All India Tennis Association promises to take action against age fraud suspects ahead of National Championships
AITA said if the federation is given names of the suspects of age manipulation, they will enquire and remove the guilty players from the championships.
New Delhi: Taking note of the parents' demand and as promised by the previous dispensation, the national tennis federation (AITA) is gearing up to crack the whip on age fraud suspects ahead of the upcoming 2020 National Championships.
To tackle the menace that has been plaguing Indian tennis for long, previous AITA secretary general Hironmoy Chatterjee had told PTI in an interview that all main draw players competing in the age group nationals will be subjected to age verification test (TW3).
The All India Tennis Association (AITA), though on Thursday, said that it will not be possible to put into scrutiny each and every participant to TW3 test for the upcoming Nationals due to time constraint but if the federation is given names of the suspects of age manipulation, they will enquire and remove the guilty players from the championships.
The 2020 Nationals could not be held due to coronavirus pandemic, so MSLTA, MPTA and HLTA are hosting the event next month.
Pune will host the Under-12 (March 8-14), Under-14 (March 14-22), and Under-16 (April 5-11) hard court Nationals for 2020, while Indore will organise the Under-18 event from March 29 and a group of parents have shot off a letter to AITA, reminding it about the promise.
The men's and women's event will be held in Gurugram from March 15.
"We were in hope that all children who have misrepresented their age will be filtered out from the main draw of upcoming Under 12 & 14 Nationals. But unfortunately, the fact sheet of upcoming Nationals is silent about it," the letter, sent on February 17 to AITA, read.
"We, therefore, request your urgent intervention to take some serious steps to weed out such frauds and provide a fair chance to the genuine players. As such, we request your good self to take stringent steps," it added.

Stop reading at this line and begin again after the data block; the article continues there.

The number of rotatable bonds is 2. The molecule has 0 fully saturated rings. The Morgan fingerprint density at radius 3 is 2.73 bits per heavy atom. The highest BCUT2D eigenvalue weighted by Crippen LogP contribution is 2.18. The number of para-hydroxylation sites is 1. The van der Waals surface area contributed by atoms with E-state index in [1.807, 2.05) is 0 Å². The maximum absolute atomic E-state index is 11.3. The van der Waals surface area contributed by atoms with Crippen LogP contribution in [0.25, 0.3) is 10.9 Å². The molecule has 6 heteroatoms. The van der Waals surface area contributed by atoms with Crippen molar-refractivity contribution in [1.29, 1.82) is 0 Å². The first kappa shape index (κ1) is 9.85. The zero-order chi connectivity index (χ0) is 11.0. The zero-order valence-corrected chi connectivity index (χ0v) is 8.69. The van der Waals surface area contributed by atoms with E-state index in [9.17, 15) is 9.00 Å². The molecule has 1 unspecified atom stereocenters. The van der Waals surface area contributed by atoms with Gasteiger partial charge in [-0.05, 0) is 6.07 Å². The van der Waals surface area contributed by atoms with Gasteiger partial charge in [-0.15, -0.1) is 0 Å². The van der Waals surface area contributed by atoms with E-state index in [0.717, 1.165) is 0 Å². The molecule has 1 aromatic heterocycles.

AITA Secretary General Anil Dhupar told PTI from Indore that the federation is committed to clean the mess.
"We are hosting 2020 championships and not much time is left for testing every kid since there are no designated centres. But we will not support overage players," said Dhupar.
"My office is reaching out to parents who feel that there could be few over-aged players in certain categories. If we are given names, we will initiate enquiry and guilty players will not be allowed to compete at next month's Nationals and will be removed within seven days."
"We had a committee on age fraud in the past and it had done a good job by banning a few players. We will continue," he added.
Dhupar said AITA will have its Executive Committee meeting on February 28 and the issue will be discussed there at length.
"We need to have designated centres in every state where the players will be asked to go for TW3 tests in future. We will discuss at our EC meeting and take a call," he said.
The National Sports Code (2011) has also made provisions to tackle the issue and approved the guidelines, circulated via a letter by the then joint secretary Injeti Srinivas on 25 November, 2009.
The guidelines stipulated that the federation should resort to medical examination of an athlete whenever doubt arises with regard to the age of a sportsperson on account of his or her physical appearance, receipt of any complaint or any other valid ground, which should be duly communicated to him or her.
It further stated that the federation should ensure that the medical tests include physical examination, dental examination and radiological examination at a credible hospital, preferably a government facility.
If an athlete contests the findings of the medical test in question, it would be incumbent upon the federation to arrange for a re-examination, preferably at a reputed government hospital.
In the event of a conclusive proof that an athlete has committed an age fraud, he or she should be banned from participating in any sporting event for a period of two years on the first detection and for five years on any subsequent detection.
The guidelines also stipulated that the federation should conduct random verifications at regular intervals.
The code is though silent on what should be done if the findings are challenged in the court and if they are set aside by the judiciary.
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